Non-tender tango: Kelly Johnson

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Kelly Johnson.jpgDecember 12th is the deadline for teams to decide whether to tender
contracts to unsigned players on their 40-man roster. With that in
mind, here’s the third in a series (read
part one and part two) regarding some of the most likely
non-tender candidates and where they may find new homes. Though this is
based on some logic, it’s mostly intended to be a fun exercise.




Kelly Johnson – .224/.303/.389 with eight home runs and 29 RBI in 303 at-bats (106 games) in 2009.



Why
he’s a goner:
Johnson, who turns 28 in February, made $2.825 million in
’09 and figures to make over $2-3 million again in arbitration this
winter. He lost the starting second base job to Martin Prado upon
hitting the disabled list with a right wrist injury in July. Prado’s
.307/.358/.464 slashline to go along with 11 homers and 49 RBI in 2009
have made Johnson expendable.




Johnson thrived with the transition from left field to second base
after Tommy John surgery in 2006, batting .276/.375/.457 with 16 home
runs and 68 RBI in 2007. However, he has fallen into some bad habits at the
plate over the past two seasons, eroding his once-promising plate
discipline.




2007: 13.2% walk rate, 39.3% swing rate, 18.4% swing on pitches outside the zone

2008: 8.7% walk rate, 46.9% swing rate, 25.6% swing on pitches outside the zone

2009: 9.6% walk rate, 44.4% swing rate, 23.8% swing on pitches outside the zone



He’s seen his OPS dip against right-handed pitching, too:



2007: .858

2008: .793

2009: .595



Johnson
is known as a notoriously streaky hitter — he needed a .398/.429/.463
flourish in September of 2008 just to finish the season at .287/.349/.446.
In 361 career games at second base, he hasn’t been a standout with the glove (-17.7
UZR). Still, Bill James projects a .274/.354/.445 line for him in 2010, rendering him a fine bounce back candidate offensively.




Possible fits:



Cubs:
Though he is a supreme defender, Mike Fontenot’s .236/.301/.377
slashline in 2009 has him under consideration for being non-tendered in
December, as well. The Cubs have been linked to Luis Castillo of the
Mets as they attempt to find a third team to take Milton Bradley off
their hands.




Dodgers: Orlando Hudson and Ronnie Belliard are free agents,
leaving general manager Ned Colletti to consider alternatives. They
declined to offer Hudson arbitration this week, a possible indication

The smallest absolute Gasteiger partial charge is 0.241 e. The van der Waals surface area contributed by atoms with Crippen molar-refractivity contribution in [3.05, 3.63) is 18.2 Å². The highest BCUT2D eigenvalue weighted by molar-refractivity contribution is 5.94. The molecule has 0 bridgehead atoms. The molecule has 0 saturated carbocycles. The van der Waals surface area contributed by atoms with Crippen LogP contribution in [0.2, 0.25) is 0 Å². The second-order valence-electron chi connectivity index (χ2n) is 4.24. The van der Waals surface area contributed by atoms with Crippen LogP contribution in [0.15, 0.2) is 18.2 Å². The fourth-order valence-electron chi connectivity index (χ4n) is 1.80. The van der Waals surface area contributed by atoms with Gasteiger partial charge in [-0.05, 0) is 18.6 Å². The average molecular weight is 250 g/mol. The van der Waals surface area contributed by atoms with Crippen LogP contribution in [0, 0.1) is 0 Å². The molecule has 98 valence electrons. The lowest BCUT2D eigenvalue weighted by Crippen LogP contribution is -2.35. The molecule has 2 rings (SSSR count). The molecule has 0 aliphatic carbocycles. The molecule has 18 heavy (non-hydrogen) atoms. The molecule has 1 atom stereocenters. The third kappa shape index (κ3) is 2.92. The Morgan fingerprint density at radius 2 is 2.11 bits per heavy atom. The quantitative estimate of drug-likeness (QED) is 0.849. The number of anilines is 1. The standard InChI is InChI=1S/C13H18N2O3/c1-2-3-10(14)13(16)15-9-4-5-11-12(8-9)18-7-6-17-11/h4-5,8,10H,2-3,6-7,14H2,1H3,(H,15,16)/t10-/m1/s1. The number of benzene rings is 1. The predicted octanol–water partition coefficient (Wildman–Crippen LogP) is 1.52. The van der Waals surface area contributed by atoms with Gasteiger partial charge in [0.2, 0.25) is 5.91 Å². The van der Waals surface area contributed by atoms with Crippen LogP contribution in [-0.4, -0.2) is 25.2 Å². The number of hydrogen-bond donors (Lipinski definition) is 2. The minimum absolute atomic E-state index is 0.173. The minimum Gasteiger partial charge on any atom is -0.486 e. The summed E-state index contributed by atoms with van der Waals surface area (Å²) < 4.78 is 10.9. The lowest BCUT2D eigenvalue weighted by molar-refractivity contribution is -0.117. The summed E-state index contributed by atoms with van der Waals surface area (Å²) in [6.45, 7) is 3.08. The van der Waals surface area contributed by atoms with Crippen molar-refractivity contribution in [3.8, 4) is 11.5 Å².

that the suddenly cost-conscious Dodgers didn’t even want to risk the
chance that he’d accept. 24-year-old Blake DeWitt (.257/.333/.384 in
417 major league at-bats) is a potential fallback.




Twins: Minnesota’s second base options combined to hit a pathetic
.208/.299/.266 with just two home runs and 45 RBI in 2009. The Twins
aren’t likely to pursue top-tier options like Orlando Hudson, Mark
DeRosa or Felipe Lopez this winter.




Cardinals: Johnson has been linked in rumors to the Cardinals
before
, so it’s possible they could show some interest if he’s cut loose
in December. The incumbent Skip Schumaker batted .303/.364/.393 in
2009, but the converted-outfielder ranked as one of the weakest
fielding second baseman in the National League, according to UZR
(Ultimate Zone Rating). The Cards could bank on a rebound from Johnson,
even as a bench player.




Where he should end up:




This seems like the sort of bargain-basement signing that would appeal
to Minnesota general manager Bill Smith. Should Johnson and new
shortstop J.J. Hardy rebound, the Twins would have a pretty potent
lineup for their first season at Target Field.

Brad Ausmus seems to know he’s a dead man walking

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The Tigers have been terrible and the embarked on a rebuild this summer, shipping off Justin Verlander and multiple other players. Miguel Cabrera is hurt and may never be his old MVP-level self. It is, without a doubt, that the Tigers and their fans are about to begin a new chapter in the franchise’s history.

Such new chapters usually involve new managers. Fourth-year manager Brad Ausmus is still at the helm and the Tigers have made no public statement about his future. Ausmus, however, is a lame duck, with his contract ending a week from Sunday. He is also no fool. He seems to know very well that he’s not going to be around next year. From Katie Strang of The Athletic:

Ausmus, of course, has been on the hot seat several times. When Detroit exercised his option for this year, their refusal to extend it sent a pretty clear signal.

If this is the end of the road in Detroit for Baseball’s Most Handsome Manager, it will end with him having missed the playoffs in three of his four seasons at the helm of a star-studded team that was expected to Win Now, as they say. Yes, there were a lot of issues with the Tigers — their bullpen has always been a problem and the brass made a lot of questionable choices in signings and trades over the past few years — but there is no escaping the fact that Ausmus’ Tigers under achieved.

Marco Estrada signs a one-year, $13 million deal for 2018

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Marco Estrada and the Blue Jays have agreed to a one-year, $13 million extension with the Blue Jays, reports Jon Morosi of MLB.com. Last night Morosi reported that the sides were near a deal.

This extension is, functionally, like adding a year on to his old deal, which paid him $26 million for the 2016-17 seasons. As Bill noted last night. while the 34-year-old right-hander has a subpar 4.84 ERA on the season, he has a solid 170/67 K/BB ratio in 176.2 innings this year and has improved in the second half.